For those of us aged between 10 and 13 during the innocent days before the Beatles, publication of a new Jennings book was as eagerly awaited as our weekly copy of the Eagle, Hotspur, or Wizard. All disappeared in an early wave of dumbing down. The Eagle was too intelligent, Hotspur and Wizard contained no comic strips - only pages of engrossing prose - and Jennings, in his Sussex boarding school, was too posh and removed from the lives of ordinary children.
When I was 11 I did not know that someone like me, from a council house and an ordinary primary school, was supposed to be alienated by Jennings. I enjoyed the stories. They were easy to read and amusing. Unlike Billy Bunter and his chums at Greyfriars, Jennings did not catch burglars, spies or jewel thieves. His troubles arose out of real school life: the search for the missing English jotter, the dormitory scrum after lights out and the unreasonableness of the adult - teacher - world.
The boarding school setting may have been foreign to me but it fired my imagination. I wrote my own Jennings stories and introduced plagiarised phrases and descriptions into school compositions. When my teacher congratulated me on my invention, I accepted the praise fulsomely and remained silent about my debt to Buckeridge.
To criticise Jennings for being irrelevant to the lives of most children is silly and patronising. The joy and purpose of fiction is to introduce us to worlds and ideas beyond our personal experience. Classic children's novels like Robert Westall's The Machine Gunners (wartime Tyneside) or Leon Garfield's Smith (18th century London) inhabit worlds far removed from that of the modern child.
One "authority" even dismissed the Jennings stories as "of no literary merit"."You addle-pated clodpole," as Jennings might say. The most important thing is that children enjoy the experience and that it engages their imaginations. A recent reading of my 1960 first edition of Jennings As Usual, shows an author remarkably sensitive to the quirks and enthusiasms of 11-year-old boys. I have met his characters in real life many times, although none has exclaimed: "Fossilised fish-hooks!" Despite his problems, Jennings has never been away.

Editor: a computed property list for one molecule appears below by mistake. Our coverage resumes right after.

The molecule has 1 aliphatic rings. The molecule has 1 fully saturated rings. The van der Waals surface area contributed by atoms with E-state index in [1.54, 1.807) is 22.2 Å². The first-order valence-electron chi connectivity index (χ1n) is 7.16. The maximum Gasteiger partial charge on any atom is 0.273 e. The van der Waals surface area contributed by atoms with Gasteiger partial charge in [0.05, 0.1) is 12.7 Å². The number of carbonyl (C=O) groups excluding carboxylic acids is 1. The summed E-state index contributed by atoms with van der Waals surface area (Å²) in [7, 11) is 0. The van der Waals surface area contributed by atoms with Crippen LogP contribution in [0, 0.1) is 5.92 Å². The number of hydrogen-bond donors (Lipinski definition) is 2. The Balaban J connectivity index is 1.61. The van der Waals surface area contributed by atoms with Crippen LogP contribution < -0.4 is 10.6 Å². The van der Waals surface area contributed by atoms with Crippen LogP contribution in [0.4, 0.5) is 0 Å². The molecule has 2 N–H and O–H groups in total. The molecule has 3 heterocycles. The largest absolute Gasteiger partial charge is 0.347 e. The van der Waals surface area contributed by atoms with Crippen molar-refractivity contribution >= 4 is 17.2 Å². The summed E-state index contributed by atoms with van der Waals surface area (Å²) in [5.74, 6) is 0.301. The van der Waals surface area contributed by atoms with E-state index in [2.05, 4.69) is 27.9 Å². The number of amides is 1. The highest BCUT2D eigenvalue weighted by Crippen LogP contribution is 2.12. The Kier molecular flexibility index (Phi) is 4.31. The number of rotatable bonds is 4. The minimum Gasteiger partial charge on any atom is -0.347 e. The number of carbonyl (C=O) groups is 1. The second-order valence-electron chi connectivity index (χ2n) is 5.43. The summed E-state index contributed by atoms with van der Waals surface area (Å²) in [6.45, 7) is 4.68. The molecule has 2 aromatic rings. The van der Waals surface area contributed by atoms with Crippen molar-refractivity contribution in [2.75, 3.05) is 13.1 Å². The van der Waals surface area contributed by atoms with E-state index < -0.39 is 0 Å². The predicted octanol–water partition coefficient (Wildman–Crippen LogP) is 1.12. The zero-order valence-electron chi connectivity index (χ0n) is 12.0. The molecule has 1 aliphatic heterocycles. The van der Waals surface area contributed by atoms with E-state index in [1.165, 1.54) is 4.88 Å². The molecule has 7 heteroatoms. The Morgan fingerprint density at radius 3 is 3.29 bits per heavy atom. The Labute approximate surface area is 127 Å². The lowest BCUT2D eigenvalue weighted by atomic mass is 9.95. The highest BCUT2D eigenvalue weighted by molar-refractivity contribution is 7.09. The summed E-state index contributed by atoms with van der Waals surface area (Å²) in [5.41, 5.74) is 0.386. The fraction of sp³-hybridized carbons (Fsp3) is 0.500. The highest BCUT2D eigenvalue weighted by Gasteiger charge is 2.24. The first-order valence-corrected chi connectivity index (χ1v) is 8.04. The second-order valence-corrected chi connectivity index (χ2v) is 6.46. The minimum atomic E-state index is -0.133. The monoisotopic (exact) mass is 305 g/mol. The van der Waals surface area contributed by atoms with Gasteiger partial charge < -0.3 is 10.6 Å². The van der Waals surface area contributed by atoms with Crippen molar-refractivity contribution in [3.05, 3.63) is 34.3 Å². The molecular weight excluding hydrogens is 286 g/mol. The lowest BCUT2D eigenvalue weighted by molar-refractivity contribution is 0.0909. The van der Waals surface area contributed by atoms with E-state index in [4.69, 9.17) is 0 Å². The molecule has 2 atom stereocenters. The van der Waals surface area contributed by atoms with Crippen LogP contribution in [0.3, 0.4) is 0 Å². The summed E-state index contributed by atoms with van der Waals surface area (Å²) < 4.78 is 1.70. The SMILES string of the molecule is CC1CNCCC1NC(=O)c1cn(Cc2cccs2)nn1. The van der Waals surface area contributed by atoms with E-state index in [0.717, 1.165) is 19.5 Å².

The books may be difficult to find in Britain but they have sold 6 million copies worldwide and been translated into 12 languages. Typing "Anthony Buckeridge" into a computer search-engine produced more than 1,000 references. There is a Jennings website and an annual Jennings convention - do the middle-aged delegates turn up in uniform? - which includes a contribution from Anthony Buckeridge, now aged 90. On being asked if he regretted missing out on the pot of gold which JK Rowling has found in writing about a boarding school, Buckeridge replied, modestly, that Jennings had made the most of the opportunities available at the time: children's hour on radio and a series on black and white television.
The same Ms Rowling is credited with breathing new life into Jennings. Harry Potter has made boarding schools fashionable so publishers are dusting off Jennings in the hope of a profit from reissuing the novels alongside a possible television series.
Old fans are delighted at the prospect of sharing our hero with a new generation but can we sound a note of caution? No updating, please. Jennings and Darbishire would not fit into Grange Hill. Modernising the characters and stories would destroy them.
Oh, and Jennings must never, ever, be allowed to wear long trousers. Gosh! Petrified paintpots! What would the world be coming to!
Brian Toner is headteacher of St John's primary in Perth.